As Hanal Pixán draws near, communities across the Peninsula have begun to promote their upcoming festivities.
For a primer on the difference between Hanal Pixán and Día de Muertos, check out our feature “Día de Muertos or Hanal Pixán: What’s the difference?”
Historically, Hanal Pixán has been mainly a modest affair, with families coming together in the home of a patriarch or matriarch to share memories of loved ones who have passed away and eat mucbipollo, of course.
But as Hanal Pixán celebrations have begun to explode in popularity, so have the number of festivals hosted by different cities and towns.
“When people think of Cozumel, their mind goes right to cruise ships, margaritas, and beaches. We are, of course, proud of our tourism industry, but the island is a thriving community full of life and tradition,” says Cozumel’s Mayor, Juanita Alonso.
However, some feel that the over-commercialization of Hanal Pixán has begun to go too far, with even communities like Pomuch being targeted by tour companies looking to bring tourists in to observe customs like the Choo Ba’ak — a ritual that involves exhuming the bones of the dead to place them on an altar.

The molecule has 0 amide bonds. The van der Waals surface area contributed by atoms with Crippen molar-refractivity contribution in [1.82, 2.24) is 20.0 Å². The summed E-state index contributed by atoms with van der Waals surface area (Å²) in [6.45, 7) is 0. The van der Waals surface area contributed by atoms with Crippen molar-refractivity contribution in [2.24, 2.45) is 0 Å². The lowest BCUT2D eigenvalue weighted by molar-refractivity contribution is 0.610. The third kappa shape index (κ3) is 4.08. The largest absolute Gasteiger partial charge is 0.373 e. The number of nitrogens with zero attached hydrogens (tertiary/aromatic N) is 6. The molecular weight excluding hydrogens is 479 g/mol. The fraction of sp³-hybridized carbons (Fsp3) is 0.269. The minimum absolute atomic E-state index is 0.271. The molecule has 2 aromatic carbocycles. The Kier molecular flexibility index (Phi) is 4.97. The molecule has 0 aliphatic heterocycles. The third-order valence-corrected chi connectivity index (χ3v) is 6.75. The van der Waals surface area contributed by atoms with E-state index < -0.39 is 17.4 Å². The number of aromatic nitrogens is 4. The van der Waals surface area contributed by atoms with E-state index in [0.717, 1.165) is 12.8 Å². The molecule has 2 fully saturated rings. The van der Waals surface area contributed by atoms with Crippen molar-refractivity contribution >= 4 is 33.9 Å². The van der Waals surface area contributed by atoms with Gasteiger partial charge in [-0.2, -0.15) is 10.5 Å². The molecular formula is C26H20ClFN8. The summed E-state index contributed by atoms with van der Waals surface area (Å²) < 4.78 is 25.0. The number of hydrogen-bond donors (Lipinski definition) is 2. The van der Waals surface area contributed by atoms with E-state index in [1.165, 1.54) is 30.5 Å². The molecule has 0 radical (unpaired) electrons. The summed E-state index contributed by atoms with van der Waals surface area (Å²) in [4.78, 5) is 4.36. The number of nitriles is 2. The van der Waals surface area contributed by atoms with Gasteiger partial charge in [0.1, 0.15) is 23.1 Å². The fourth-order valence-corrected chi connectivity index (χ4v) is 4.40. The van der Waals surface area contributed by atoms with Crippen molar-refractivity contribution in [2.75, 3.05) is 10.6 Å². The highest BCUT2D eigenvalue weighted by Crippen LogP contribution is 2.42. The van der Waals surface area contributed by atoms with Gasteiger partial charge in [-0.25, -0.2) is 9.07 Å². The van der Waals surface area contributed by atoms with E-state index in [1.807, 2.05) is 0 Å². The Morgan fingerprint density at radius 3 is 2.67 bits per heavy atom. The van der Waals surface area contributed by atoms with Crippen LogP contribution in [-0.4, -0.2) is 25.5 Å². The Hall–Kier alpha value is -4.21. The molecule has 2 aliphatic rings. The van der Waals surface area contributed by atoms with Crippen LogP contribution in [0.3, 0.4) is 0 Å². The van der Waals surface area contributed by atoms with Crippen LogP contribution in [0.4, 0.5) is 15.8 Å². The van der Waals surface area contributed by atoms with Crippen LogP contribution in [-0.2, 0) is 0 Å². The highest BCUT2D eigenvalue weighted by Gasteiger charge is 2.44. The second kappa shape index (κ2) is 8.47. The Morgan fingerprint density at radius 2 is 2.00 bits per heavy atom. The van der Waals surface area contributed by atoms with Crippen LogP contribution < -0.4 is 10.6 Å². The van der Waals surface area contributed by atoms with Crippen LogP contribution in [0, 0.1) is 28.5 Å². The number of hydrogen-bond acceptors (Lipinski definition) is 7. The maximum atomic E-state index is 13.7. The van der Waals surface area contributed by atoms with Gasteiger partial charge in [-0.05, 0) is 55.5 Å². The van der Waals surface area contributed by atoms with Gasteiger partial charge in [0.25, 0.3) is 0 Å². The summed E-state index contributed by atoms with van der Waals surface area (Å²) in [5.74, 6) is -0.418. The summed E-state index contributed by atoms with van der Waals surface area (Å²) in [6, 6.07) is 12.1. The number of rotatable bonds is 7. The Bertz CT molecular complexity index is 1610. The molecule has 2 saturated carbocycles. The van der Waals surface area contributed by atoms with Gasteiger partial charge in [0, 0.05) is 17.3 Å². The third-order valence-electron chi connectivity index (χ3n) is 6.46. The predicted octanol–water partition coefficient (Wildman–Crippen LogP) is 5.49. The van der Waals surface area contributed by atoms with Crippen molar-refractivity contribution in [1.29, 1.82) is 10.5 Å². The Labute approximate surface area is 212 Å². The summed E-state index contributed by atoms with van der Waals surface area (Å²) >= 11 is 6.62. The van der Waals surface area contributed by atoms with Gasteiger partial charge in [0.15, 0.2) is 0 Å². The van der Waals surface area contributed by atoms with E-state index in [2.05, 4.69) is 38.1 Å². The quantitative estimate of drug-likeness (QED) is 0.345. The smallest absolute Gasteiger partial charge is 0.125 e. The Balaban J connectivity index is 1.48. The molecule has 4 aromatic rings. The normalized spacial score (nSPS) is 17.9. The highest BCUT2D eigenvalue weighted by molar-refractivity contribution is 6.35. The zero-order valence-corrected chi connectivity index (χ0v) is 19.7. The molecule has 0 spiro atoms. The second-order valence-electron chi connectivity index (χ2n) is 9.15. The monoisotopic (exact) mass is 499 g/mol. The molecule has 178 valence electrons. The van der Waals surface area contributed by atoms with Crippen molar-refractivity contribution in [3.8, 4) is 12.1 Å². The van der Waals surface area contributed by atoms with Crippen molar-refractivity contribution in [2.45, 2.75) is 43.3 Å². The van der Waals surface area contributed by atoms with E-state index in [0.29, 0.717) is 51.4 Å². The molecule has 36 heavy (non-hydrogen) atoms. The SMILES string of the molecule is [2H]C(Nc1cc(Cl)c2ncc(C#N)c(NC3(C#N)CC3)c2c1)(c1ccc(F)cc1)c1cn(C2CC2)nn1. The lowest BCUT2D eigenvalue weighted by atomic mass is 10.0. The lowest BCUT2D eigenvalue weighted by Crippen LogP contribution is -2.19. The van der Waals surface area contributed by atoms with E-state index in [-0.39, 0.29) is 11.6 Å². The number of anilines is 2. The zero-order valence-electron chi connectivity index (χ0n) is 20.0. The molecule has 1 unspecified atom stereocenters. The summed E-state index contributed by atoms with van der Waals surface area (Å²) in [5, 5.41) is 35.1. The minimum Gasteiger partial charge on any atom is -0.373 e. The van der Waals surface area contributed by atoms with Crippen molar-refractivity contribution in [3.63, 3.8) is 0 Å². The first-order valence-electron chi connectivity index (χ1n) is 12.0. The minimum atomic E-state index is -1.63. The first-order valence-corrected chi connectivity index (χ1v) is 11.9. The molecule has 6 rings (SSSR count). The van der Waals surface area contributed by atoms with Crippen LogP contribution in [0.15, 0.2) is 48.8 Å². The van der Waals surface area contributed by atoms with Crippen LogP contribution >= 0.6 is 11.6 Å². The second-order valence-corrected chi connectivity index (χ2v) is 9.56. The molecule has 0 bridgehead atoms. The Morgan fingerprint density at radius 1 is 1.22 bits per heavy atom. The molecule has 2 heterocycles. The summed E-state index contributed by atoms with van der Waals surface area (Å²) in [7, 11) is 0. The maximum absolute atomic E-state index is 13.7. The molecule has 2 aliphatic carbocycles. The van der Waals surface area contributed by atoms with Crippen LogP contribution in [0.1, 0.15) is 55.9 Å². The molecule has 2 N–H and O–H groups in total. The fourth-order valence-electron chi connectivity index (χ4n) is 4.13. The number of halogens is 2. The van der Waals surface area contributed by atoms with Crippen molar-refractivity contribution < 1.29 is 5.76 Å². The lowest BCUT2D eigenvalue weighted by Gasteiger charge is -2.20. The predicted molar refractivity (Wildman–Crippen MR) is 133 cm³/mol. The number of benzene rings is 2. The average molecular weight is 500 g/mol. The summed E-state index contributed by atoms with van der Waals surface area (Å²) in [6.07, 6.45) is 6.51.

“We get that our traditions seem exotic to outsiders, which makes them curious, but this is a special time of year for us. We don’t need busloads of tourists coming to gawk at our dead,” said a Pomuch local named Guadalupe.
There is also the concern that the over-commercialization of Hanal Pixán threatens to alter its traditional practices.
For example, in several communities, activities now include screenings of the Disney Pixar film Coco, which deals with themes surrounding the Day of the Dead.
That said, people in Yucatán are fairly open to having visitors share in the fun. Be respectful and moderate the volume of your voice, especially during processions or near altars.